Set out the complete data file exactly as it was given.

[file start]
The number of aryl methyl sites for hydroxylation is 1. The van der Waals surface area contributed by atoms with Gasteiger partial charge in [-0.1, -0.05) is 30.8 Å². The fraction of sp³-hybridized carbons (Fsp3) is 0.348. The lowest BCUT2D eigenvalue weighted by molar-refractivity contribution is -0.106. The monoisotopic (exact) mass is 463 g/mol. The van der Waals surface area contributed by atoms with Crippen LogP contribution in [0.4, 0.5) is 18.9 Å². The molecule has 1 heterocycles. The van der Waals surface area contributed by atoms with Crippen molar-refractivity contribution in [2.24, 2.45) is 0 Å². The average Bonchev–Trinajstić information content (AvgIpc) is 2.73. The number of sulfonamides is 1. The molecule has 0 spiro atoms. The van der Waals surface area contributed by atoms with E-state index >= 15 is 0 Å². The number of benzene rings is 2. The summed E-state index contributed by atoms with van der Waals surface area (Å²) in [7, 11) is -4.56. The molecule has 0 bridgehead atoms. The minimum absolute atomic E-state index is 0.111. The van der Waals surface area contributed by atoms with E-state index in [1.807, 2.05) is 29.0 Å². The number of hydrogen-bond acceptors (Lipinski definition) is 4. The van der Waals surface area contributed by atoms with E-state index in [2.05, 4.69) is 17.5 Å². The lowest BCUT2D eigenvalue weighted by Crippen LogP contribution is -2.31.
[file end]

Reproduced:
The number of aryl methyl sites for hydroxylation is 1. The van der Waals surface area contributed by atoms with Gasteiger partial charge in [-0.1, -0.05) is 30.8 Å². The fraction of sp³-hybridized carbons (Fsp3) is 0.348. The lowest BCUT2D eigenvalue weighted by molar-refractivity contribution is -0.106. The monoisotopic (exact) mass is 463 g/mol. The van der Waals surface area contributed by atoms with Crippen LogP contribution in [0.4, 0.5) is 18.9 Å². The molecule has 1 heterocycles. The van der Waals surface area contributed by atoms with Crippen molar-refractivity contribution in [2.24, 2.45) is 0 Å². The average Bonchev–Trinajstić information content (AvgIpc) is 2.73. The number of sulfonamides is 1. The molecule has 0 spiro atoms. The van der Waals surface area contributed by atoms with E-state index >= 15 is 0 Å². The number of benzene rings is 2. The summed E-state index contributed by atoms with van der Waals surface area (Å²) in [7, 11) is -4.56. The molecule has 0 bridgehead atoms. The minimum absolute atomic E-state index is 0.111. The van der Waals surface area contributed by atoms with E-state index in [1.807, 2.05) is 29.0 Å². The number of hydrogen-bond acceptors (Lipinski definition) is 4. The van der Waals surface area contributed by atoms with E-state index in [2.05, 4.69) is 17.5 Å². The lowest BCUT2D eigenvalue weighted by Crippen LogP contribution is -2.31.